Ah, there’s that Labour party spirit. Working strategically with other parties on common goals = destroying the organisation.

Ropata:Rorschach responded:

The best strategy for Labour is to build their profile and voter base.
Why would they throw away years of effort from local volunteers to push dear old Winnie, whose values and popularity are highly questionable.

That all seems very sensible, except to Felix:

Pretty sad state of affairs if that’s the best Labour can hope for.

Sometimes I wonder if it has sunk in yet that Labour will never be able to govern alone.

Never.

Ever.

And:

ps building cooperative allegiances and laying the groundwork for future governing arrangements isn’t throwing away all the hard work. Quite the opposite.

Plodding along with the same old same old while you wait for the world to change back, that’s throwing it all away.

Throwing a by-election and handing everything over the an unreliable opponent is the sort of thing that would enhance Labour’s chances of never governing alone, never, ever.

They would look like an also-ran party, or a didn’t-stand party. For a major party that would be an awful look.

Ok, Labour’s chances of governing completely alone are slim under MMP. But their chances of being the dominant party in a coalition with minor parties has to be a primary goal. Otherwise they would consign themselves to being one of a number of minor parties.

Labour got a very poor result in last year’s election, ending up with 25.13% of the vote. But no other party came close to them for second place, with Greens stagnating at 10.7% support. NZ First were next on 8.66%. Combined all three still lagged National’s 47%.

But just four elections earlier National slumped to 20.93% (in 2002) and recovered from that to be close to beating Labour three years later and successful and close to governing alone six years later. And repeated that twice since, now virtually being able to govern alone (needing just one vote from any of three parties to get a majority).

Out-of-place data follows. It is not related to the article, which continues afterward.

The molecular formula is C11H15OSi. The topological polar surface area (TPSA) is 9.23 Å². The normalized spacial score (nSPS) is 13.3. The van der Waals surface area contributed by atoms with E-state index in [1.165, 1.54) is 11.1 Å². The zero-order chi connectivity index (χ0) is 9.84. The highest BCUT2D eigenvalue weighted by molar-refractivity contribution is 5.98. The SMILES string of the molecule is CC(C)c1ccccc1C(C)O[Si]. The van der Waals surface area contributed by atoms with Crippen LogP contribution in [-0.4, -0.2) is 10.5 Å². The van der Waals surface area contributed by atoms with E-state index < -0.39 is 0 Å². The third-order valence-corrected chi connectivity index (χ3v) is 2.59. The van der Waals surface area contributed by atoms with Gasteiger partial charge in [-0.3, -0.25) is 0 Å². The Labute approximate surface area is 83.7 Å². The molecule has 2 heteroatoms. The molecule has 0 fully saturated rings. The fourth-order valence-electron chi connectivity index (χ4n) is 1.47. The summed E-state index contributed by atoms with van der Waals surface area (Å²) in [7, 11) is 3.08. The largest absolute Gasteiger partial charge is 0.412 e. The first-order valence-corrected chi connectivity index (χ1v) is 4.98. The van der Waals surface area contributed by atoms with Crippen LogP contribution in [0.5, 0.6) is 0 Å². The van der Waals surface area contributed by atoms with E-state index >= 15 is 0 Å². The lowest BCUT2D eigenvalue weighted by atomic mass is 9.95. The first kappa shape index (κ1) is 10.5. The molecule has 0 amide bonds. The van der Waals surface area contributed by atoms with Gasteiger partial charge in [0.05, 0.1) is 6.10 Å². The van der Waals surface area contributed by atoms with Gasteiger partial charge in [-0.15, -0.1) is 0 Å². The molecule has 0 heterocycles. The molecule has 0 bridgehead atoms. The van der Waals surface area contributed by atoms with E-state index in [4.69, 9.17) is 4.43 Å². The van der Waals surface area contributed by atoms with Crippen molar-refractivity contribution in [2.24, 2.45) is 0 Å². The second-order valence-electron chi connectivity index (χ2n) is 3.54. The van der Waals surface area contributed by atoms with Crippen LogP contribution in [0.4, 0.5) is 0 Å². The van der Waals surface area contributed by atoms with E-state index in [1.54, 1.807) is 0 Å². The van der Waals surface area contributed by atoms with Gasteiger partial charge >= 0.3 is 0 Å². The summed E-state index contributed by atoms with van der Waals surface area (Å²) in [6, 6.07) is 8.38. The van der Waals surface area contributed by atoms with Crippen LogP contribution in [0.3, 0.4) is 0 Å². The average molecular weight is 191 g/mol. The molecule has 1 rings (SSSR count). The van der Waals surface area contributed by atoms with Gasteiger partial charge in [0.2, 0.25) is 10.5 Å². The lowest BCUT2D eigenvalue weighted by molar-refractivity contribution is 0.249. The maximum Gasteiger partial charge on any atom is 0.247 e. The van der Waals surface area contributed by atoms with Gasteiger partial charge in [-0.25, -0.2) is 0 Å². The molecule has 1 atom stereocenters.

Labour have to aim at being the big steak on the plate and not resign themselves to being a vegetable amongst a left wing salad.

And to be seen as a prospect for this they have to seriously compete in the Northland by-election.

And Willow-Jean Prime, in the prime of her life, has to significantly better a faded old star who is trying to be seen as relevant again.

Labour’s recovery prospects demands that they soundly beat Peters in the by-election.

If an ambitious young woman can’t thrash a wilting Winston – he first stood for Parliament in 1975, about eight years before Prime was born – then Labour’s prospects for the future would look bleak.

But that’s probably what Felix really wants. It’s not that Labour can’t be a dominant party again, it’s more like Felix sees them as an impediment in a dream of a hard left revolution.

Sensible Standard on Northland

There’s a good by-election post on The Standard on Northland. It’s by Lynn Prentice – yeah I have a few disagreements with him at times and he’s a bit of an old school political Neanderthal but he has a lot of campaign experience.

Amongst his typical verbosity but he makes some pertinent points based on reality, against some really dumb and unrealistic whining.

Looking at the numbers and the situation I can neither see Winston or Willow-Jean Prime winning on their own even if the other was not there.

But even if there was, there are definite downsides for a political party in asking any electorate candidate to stand aside. First they may not do it and even go independent, and secondly it destroys the local electorate organisation that has to fight in future elections for party and electorate votes.

One thing he doesn’t point out is that Peters says he is vehemently against doing any deal anyway, (but it’s hard to be certain, his laid on by media appearances have been punctuated by smirking laughter).

Voters, especially on the left, make up their own minds who to vote for. A lot of the marking around with parties that are roughly on the same ‘side’ is simply offputting to voters.

Candidates and political parties should damn well fight their own corner and not expect other parties to help them. That is what the voters expect.